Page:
FEATURE STORY

Creditworthiness Academy Provides Financial Management Training to Uganda’s Urban Government Representatives

May 13, 2015

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City Creditworthiness Academy participants received a certificate of completion at the end of a recent five-day intensive training program on financial management performance.


STORY HIGHLIGHTS
  • With support from the World Bank, the Ministry of Lands, Housing and Urban Development organized a City Creditworthiness Academy, a five-day intensive training for about 30 local governments to improve their financial management performance
  • As Uganda prepares to embark on its urbanization process, it presents an opportunity to build the capacities of local governments on matters of financial management
  • While Uganda’s urban local governments are growing quickly, they often have difficulty accessing the financing needed for a sustainable, resilient infrastructure

ENTEBBE, May 13, 2015 – About 30 local government representatives participated in a recent creditworthiness academy which provided training on how to improve their financial management performance.

The City Creditworthiness Academy, a five-day intensive program, which included workshops on how to prepare capital investment plans, debt management and best practices on generating their own source revenue. Town clerks, chief financial officers, representatives from 22 secondary cities and the five best performing Town Councils attended the training.

Hon. Sam Engola, State Minister for Housing, said that most of Uganda’s Urban Authorities experience financial challenges that limit their capacity to serve the urban dwellers.

“Such challenges arise out of their inability to tap potential sources of revenue,” Engola said while officiating the academy. “Over-dependence on central government subventions, the lack of capacity to collect and manage revenue, and inadequate controls/safeguards and accountability leading to misuse of public funds.”

Currently, municipalities in Uganda obtain their revenue from two principal sources which include, own source revenue which is less than 10% and Central Government Transfers, which contribute 90%. A subsidiary source of revenue is donations. As Uganda’s cities are experiencing rapid growth, local authorities are in need of ways to innovatively explore and tap revenues from all possible revenue sources, both internally and externally, rather than depend on Central Government funding.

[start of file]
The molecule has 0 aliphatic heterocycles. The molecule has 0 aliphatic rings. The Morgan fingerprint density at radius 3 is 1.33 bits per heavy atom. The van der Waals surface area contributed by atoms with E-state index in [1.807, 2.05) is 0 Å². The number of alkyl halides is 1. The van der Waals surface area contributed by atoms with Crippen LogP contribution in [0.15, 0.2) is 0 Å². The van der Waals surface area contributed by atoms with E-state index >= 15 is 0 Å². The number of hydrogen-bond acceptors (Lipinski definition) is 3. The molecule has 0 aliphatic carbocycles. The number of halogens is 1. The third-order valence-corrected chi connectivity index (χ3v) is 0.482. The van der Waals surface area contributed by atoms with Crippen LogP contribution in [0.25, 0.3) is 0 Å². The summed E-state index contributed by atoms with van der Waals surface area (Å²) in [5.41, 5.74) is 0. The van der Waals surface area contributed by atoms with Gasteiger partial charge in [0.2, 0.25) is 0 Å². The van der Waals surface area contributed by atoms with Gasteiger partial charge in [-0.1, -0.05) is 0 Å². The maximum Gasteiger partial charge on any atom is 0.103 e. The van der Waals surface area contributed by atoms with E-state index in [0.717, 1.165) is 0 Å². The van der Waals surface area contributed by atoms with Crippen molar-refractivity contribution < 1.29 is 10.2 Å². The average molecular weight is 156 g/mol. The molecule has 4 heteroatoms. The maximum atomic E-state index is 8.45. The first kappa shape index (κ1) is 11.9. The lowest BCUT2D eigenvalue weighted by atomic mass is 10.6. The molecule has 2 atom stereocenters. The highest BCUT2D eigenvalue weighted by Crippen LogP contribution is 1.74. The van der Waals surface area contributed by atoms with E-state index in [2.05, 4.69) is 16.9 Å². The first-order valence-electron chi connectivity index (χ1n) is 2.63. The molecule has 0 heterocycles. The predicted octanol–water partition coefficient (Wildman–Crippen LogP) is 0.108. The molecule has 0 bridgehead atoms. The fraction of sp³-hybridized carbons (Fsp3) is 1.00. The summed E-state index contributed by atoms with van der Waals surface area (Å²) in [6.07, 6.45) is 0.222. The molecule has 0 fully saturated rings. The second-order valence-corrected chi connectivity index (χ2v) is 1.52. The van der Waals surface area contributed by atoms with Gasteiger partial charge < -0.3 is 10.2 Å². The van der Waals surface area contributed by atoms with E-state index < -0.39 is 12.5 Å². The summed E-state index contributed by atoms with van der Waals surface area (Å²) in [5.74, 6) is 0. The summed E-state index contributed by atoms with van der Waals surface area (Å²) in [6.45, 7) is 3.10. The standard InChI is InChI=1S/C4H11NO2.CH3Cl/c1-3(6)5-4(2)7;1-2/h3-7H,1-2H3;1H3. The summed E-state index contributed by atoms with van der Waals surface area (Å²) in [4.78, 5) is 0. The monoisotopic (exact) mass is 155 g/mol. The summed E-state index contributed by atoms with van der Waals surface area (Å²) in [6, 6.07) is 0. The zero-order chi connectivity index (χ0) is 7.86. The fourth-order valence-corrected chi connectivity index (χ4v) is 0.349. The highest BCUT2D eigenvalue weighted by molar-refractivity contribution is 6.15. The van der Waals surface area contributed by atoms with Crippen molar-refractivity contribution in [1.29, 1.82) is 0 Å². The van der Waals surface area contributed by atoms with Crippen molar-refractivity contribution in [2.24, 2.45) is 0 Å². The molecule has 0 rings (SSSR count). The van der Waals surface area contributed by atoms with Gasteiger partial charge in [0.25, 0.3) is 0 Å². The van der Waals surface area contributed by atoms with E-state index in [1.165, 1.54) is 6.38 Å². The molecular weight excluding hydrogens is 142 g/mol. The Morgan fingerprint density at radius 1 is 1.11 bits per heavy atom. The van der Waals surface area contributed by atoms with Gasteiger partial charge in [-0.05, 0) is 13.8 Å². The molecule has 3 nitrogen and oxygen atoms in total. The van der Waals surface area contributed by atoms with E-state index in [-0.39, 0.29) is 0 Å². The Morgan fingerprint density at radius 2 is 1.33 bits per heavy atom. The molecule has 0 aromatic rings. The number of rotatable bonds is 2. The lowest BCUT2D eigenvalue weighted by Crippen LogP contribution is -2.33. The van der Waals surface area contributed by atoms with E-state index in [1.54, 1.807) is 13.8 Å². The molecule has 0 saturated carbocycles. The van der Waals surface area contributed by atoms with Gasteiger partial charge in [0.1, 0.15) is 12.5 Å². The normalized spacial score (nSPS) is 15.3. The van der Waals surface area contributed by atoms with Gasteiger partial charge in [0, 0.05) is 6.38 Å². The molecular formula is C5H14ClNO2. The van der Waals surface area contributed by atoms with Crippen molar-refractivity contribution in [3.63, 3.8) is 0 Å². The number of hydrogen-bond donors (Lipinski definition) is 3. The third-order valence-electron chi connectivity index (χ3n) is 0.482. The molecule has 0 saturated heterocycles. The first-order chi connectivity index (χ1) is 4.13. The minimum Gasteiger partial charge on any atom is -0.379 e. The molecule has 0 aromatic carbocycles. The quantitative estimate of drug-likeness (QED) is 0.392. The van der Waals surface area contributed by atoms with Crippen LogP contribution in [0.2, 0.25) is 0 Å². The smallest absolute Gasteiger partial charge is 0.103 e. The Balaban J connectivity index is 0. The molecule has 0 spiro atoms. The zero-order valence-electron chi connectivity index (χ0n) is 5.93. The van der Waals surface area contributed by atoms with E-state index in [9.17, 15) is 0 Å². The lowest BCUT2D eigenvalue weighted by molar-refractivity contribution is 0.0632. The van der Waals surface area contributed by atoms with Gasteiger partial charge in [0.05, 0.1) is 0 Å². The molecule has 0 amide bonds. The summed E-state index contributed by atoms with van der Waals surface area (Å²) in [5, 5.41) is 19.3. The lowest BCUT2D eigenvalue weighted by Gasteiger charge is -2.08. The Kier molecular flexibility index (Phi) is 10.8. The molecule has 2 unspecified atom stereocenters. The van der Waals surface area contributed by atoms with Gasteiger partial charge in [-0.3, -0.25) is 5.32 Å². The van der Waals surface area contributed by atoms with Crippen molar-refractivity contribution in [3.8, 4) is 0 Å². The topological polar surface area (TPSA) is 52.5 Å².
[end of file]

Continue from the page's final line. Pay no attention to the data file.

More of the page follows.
Ms. Christina Malmberg Calvo, World Bank Country Manager for Uganda, lauded government efforts towards increasing own source revenue among urban local governments.

“Experiences from the support so far provided by the World Bank and other partners has demonstrated that Uganda urban local governments have the potential to increase their own source revenue generation,” she noted. “However, in order to achieve this, urban local governments need to improve on a number of areas along the revenue chain, namely: revenue data base, tax assessments, billing, collection, enforcement and tax education.”

At the end of the 5-day training, participants had a lively discussion about the national issues that need to be addressed for cities to move forward, and identified several key areas for action and dialogue with central government authorities. They agreed that the key enabling environment issues, in no specific order, included the legal framework for own source revenue collection, the ability to hire and set appropriate salaries above the national cap, access to financing, local level development planning, and the legal framework for Public Private Partnerships (PPPs).